In the intervening years, I’ve come to realize that the choice of schooling method has less to do with this than does the strength of the family relationships. When I look back at the people I know who had strong senses of selves from an early age, who knew who they were and where they belonged, and that they were loved—they were people who came from families that intentionally promoted these values. Their parents affirmed them and supported them and took an interest in all areas of their lives. When that foundation of self identity was in place, the pressures to conform to the external world held lost much of their power.
But what about all the experiences they miss out on?
A common myth about homeschooling seems to be that homeschooled children are isolated. I guess this does happen in some families/locations. Our experience of homeschooling has been quite different though. Our problem has not been a lack of opportunities for homeschoolers to get together and work together in different situations, but rather an overwhelming abundance of them.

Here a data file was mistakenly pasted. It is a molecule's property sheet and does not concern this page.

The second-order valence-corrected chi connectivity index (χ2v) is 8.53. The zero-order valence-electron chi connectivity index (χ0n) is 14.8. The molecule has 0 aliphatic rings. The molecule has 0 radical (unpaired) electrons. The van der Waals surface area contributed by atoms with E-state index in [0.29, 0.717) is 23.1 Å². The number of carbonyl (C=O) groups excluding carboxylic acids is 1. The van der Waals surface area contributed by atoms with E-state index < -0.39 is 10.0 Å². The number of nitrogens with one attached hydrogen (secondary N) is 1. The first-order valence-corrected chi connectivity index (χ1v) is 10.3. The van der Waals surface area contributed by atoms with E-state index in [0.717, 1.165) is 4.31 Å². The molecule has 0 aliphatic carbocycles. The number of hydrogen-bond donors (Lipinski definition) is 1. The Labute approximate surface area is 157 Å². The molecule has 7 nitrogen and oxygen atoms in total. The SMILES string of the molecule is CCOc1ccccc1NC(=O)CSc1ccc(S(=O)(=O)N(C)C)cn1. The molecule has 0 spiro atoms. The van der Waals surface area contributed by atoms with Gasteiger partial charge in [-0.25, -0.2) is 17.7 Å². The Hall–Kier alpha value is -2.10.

From co-ops to community classes, informal and formal homeschooling communities, group field trips, and in-person and online classes in any subject you can imagine, homeschoolers have a rich array of interactive endeavours from which to choose. In a typical year, our kids might participate in multiple musical theatre productions, weekly gym classes with their friends, a science fair, a Christmas craft fair, several field trips, book clubs, immersive online French classes, and church youth groups. Not only that, but they have the opportunity to spend lengthy periods of time with their friends’ families, just ‘doing life’ together.
Also, one of my favourite things about homeschooling is that my children spend time with a large variety of people from different walks of life. They are equally comfortable spending time with our three- and five-year-old neighbours as they are with teenagers and family friends in their sixties and seventies. I remember several years ago, my five-year-old daughter would list among her best friends two of my friends who were, at the time, forty and seventy, respectively.